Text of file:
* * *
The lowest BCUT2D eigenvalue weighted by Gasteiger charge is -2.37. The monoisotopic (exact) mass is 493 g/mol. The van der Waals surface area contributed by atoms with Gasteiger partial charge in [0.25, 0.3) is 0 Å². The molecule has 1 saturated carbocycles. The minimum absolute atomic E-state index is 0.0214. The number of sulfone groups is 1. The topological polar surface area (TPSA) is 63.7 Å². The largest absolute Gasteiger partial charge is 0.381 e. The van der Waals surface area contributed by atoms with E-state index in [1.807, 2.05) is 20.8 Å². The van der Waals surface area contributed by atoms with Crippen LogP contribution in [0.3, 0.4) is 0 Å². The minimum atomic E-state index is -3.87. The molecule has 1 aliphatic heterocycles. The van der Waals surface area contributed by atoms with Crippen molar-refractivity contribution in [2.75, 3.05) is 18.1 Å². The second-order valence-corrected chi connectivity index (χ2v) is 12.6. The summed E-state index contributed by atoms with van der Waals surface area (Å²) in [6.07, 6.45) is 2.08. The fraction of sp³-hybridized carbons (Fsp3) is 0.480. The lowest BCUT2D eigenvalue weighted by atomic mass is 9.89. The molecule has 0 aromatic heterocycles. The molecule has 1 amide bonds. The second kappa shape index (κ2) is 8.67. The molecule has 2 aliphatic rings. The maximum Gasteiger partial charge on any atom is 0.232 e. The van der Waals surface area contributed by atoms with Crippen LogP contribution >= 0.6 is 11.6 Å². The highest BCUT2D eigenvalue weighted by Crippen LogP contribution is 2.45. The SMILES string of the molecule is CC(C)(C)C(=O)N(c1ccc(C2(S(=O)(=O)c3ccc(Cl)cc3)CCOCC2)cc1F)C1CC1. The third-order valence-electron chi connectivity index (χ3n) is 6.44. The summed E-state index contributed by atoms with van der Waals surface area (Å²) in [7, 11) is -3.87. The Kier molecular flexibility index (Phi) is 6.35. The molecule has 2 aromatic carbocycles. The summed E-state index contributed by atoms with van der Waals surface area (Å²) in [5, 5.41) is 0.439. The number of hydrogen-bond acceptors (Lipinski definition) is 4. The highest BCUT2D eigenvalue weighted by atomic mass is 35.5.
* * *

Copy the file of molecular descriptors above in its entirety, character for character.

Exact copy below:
The lowest BCUT2D eigenvalue weighted by Gasteiger charge is -2.37. The monoisotopic (exact) mass is 493 g/mol. The van der Waals surface area contributed by atoms with Gasteiger partial charge in [0.25, 0.3) is 0 Å². The molecule has 1 saturated carbocycles. The minimum absolute atomic E-state index is 0.0214. The number of sulfone groups is 1. The topological polar surface area (TPSA) is 63.7 Å². The largest absolute Gasteiger partial charge is 0.381 e. The van der Waals surface area contributed by atoms with E-state index in [1.807, 2.05) is 20.8 Å². The van der Waals surface area contributed by atoms with Crippen LogP contribution in [0.3, 0.4) is 0 Å². The minimum atomic E-state index is -3.87. The molecule has 1 aliphatic heterocycles. The van der Waals surface area contributed by atoms with Crippen molar-refractivity contribution in [2.75, 3.05) is 18.1 Å². The second-order valence-corrected chi connectivity index (χ2v) is 12.6. The summed E-state index contributed by atoms with van der Waals surface area (Å²) in [6.07, 6.45) is 2.08. The fraction of sp³-hybridized carbons (Fsp3) is 0.480. The lowest BCUT2D eigenvalue weighted by atomic mass is 9.89. The molecule has 0 aromatic heterocycles. The molecule has 1 amide bonds. The second kappa shape index (κ2) is 8.67. The molecule has 2 aliphatic rings. The maximum Gasteiger partial charge on any atom is 0.232 e. The van der Waals surface area contributed by atoms with Crippen LogP contribution >= 0.6 is 11.6 Å². The highest BCUT2D eigenvalue weighted by Crippen LogP contribution is 2.45. The SMILES string of the molecule is CC(C)(C)C(=O)N(c1ccc(C2(S(=O)(=O)c3ccc(Cl)cc3)CCOCC2)cc1F)C1CC1. The third-order valence-electron chi connectivity index (χ3n) is 6.44. The summed E-state index contributed by atoms with van der Waals surface area (Å²) in [7, 11) is -3.87. The Kier molecular flexibility index (Phi) is 6.35. The molecule has 2 aromatic carbocycles. The summed E-state index contributed by atoms with van der Waals surface area (Å²) in [5, 5.41) is 0.439. The number of hydrogen-bond acceptors (Lipinski definition) is 4. The highest BCUT2D eigenvalue weighted by atomic mass is 35.5.